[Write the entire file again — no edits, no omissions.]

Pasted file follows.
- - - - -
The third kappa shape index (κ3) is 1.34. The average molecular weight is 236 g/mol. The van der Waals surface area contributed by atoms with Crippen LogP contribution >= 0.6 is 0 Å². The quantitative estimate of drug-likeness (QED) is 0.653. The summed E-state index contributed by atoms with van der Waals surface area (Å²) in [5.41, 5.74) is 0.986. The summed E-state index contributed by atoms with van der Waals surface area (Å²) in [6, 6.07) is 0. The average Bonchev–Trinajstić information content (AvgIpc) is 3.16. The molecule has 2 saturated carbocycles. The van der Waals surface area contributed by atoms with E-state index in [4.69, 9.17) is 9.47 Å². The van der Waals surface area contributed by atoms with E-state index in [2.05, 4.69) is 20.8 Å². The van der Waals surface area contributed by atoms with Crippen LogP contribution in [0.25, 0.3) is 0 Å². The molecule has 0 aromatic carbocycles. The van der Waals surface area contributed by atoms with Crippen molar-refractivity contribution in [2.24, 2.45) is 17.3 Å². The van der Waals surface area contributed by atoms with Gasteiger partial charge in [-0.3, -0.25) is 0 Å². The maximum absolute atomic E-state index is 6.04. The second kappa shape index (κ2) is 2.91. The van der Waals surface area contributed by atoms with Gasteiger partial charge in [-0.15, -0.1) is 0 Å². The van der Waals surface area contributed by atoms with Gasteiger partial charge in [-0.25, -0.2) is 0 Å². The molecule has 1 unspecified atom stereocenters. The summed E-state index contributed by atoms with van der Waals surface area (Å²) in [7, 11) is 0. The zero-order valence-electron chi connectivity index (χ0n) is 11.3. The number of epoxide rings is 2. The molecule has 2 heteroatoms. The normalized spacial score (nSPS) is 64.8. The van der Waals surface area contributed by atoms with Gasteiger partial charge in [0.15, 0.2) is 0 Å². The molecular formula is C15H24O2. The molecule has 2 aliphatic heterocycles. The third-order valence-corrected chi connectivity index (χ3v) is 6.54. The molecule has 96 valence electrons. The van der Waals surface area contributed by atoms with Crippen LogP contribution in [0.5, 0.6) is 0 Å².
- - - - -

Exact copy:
The third kappa shape index (κ3) is 1.34. The average molecular weight is 236 g/mol. The van der Waals surface area contributed by atoms with Crippen LogP contribution >= 0.6 is 0 Å². The quantitative estimate of drug-likeness (QED) is 0.653. The summed E-state index contributed by atoms with van der Waals surface area (Å²) in [5.41, 5.74) is 0.986. The summed E-state index contributed by atoms with van der Waals surface area (Å²) in [6, 6.07) is 0. The average Bonchev–Trinajstić information content (AvgIpc) is 3.16. The molecule has 2 saturated carbocycles. The van der Waals surface area contributed by atoms with E-state index in [4.69, 9.17) is 9.47 Å². The van der Waals surface area contributed by atoms with E-state index in [2.05, 4.69) is 20.8 Å². The van der Waals surface area contributed by atoms with Crippen LogP contribution in [0.25, 0.3) is 0 Å². The molecule has 0 aromatic carbocycles. The van der Waals surface area contributed by atoms with Crippen molar-refractivity contribution in [2.24, 2.45) is 17.3 Å². The van der Waals surface area contributed by atoms with Gasteiger partial charge in [-0.3, -0.25) is 0 Å². The maximum absolute atomic E-state index is 6.04. The second kappa shape index (κ2) is 2.91. The van der Waals surface area contributed by atoms with Gasteiger partial charge in [-0.15, -0.1) is 0 Å². The van der Waals surface area contributed by atoms with Gasteiger partial charge in [-0.25, -0.2) is 0 Å². The molecule has 1 unspecified atom stereocenters. The summed E-state index contributed by atoms with van der Waals surface area (Å²) in [7, 11) is 0. The zero-order valence-electron chi connectivity index (χ0n) is 11.3. The number of epoxide rings is 2. The molecule has 2 heteroatoms. The normalized spacial score (nSPS) is 64.8. The van der Waals surface area contributed by atoms with Gasteiger partial charge in [0.15, 0.2) is 0 Å². The molecular formula is C15H24O2. The molecule has 2 aliphatic heterocycles. The third-order valence-corrected chi connectivity index (χ3v) is 6.54. The molecule has 96 valence electrons. The van der Waals surface area contributed by atoms with Crippen LogP contribution in [0.5, 0.6) is 0 Å².